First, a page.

Update on the new Arizona Child Custody Laws and how they are playing out.
Remember when I told you in January that big family law changes were coming in Arizona, but none of us knew exactly how the Judges would treat the new statutes? Well, it’s now almost May, and here is an update of how the new laws are playing out in family law courtrooms all over Arizona.
Let’s start with the statute on parenting time:
The court shall adopt a parenting plan that provides for both parents to share legal decision-making regarding their child and that maximizes their respective parenting time. The court shall not prefer a parent’s proposed plan because of the parent’s or child’s gender.
Just a heads up for all you parents; Courts in Arizona are overwhelmingly ordering JOINT LEGAL DECISION-MAKING. For example, just this month the Court ordered Joint Legal Decision-Making between a known methamphetamine addict and a clean law abiding parent. In another case, Joint Legal Decision-Making was ordered when one parent was in JAIL. In both of these cases, and most cases across the board, Courts will give one parent the final decision-making authority. My advice to you is focus on that final decision making authority and not on getting sole legal decision-making.
The Arizona statute on parenting plans continues by saying “if the parents cannot agree on legal decision-making or parenting plans, then each MUST submit a proposed parenting plan.
At the very least, Arizona requires that you include:
1) Each parents rights and responsibilities for the personal care, health care, education and religious training.
Personal care is a new term courtesy of the January 1, 2013 changes. We can surmise that personal care relates to hair cuts, clothing style, piercings, and hair dye. Now, with this fourth category of legal decision making, we can give final authority of certain categories to mom, and other final decision making authority to dads. If religion and education are important to you, why not let the other parent have the “final decision making authority” on health and personal care? It doesn’t have to be all or nothing anymore.
2) A schedule of parenting time including a holiday and school break schedule.
Many parents do not want a specific schedule. They are afraid if they make changes or do not exercise all parenting time that they may be subject to sanction, and would therefore prefer a plan that called for “reasonable” or “liberal” parenting time. This won’t really work under the statute. The Court wants a well though-out, specific plan. With that being said, there is nothing stopped parents from agreeing to modify the plan or be flexible with the plan.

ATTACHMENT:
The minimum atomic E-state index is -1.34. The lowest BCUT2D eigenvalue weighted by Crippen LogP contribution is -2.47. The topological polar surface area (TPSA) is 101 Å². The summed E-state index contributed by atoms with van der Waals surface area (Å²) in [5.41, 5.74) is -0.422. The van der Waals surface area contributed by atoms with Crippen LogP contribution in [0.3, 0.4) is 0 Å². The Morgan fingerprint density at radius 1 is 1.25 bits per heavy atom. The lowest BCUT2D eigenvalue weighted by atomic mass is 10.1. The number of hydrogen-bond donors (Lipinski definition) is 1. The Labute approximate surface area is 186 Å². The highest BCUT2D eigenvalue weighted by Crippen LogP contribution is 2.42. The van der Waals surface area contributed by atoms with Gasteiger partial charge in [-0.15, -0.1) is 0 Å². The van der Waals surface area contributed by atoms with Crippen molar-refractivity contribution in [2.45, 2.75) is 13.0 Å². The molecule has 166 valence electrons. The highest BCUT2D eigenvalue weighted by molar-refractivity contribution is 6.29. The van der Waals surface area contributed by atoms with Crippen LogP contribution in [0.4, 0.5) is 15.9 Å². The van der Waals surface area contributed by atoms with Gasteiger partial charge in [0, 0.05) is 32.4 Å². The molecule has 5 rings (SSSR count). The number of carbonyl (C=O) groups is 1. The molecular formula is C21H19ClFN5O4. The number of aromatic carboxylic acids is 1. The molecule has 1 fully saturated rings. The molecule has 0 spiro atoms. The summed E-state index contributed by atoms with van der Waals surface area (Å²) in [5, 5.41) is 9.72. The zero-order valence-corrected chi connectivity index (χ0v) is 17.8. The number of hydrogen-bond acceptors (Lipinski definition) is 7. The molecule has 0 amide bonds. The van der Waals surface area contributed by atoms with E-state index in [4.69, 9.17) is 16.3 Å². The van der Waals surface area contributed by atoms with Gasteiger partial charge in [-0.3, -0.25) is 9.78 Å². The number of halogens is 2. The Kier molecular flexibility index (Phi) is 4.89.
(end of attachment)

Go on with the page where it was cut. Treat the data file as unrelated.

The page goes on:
3) A procedure for exchanges, including who provides transportation, where and when exchanges will take place.
Who, what, where and when are all important when figuring out exchanges. However, understand the spirit of the plan. Just because the plan says mom and dad are to exchange at McDonalds, doesn’t mean you can withhold the children when Aunt Alice comes on behalf of Dad. It’s his time, he get’s to choose who transports on her behalf as his agent, unless the Court has specified otherwise.
4) A procedure by which proposed changes, disputes and alleged breaches may be mediated or resolved, which may include the use of conciliation services or private counseling.
This is typically a generic provision requiring mediation prior to bringing an action for modification.
5) A procedure for periodic review of the plan’s terms by the parents.
This is a great idea. It encourages the parents to talk about what’s working for their children and them and what isn’t. It encourages the parents to be cooperative and flexible, which is what the court wants!
6) A procedure for communicating with each other about the child, including methods and frequency.
More and more Judges are ordering parents to communicate prior to each exchange, either with an email, a notebook that goes back and forth or a worksheet similar to what a day care might provide after a day with a child.
The theme here is that courts want parents CO-PARENTING. They want both parents fully engaged in the daily activities of their children’s lives and they are moving away from the old stereotypical Disney dads and business moms. Instead of deciding where a kindergartener should attend school, Florence with dad or Gilbert with mom, the Court is telling parents to send the child to school in Queen Creek! The Court wants each parent to have time with a child during the week and on weekends.
If you have questions, concerns or just want to keep us in the loop, don’t hesitate to contact us at 480-649-2905.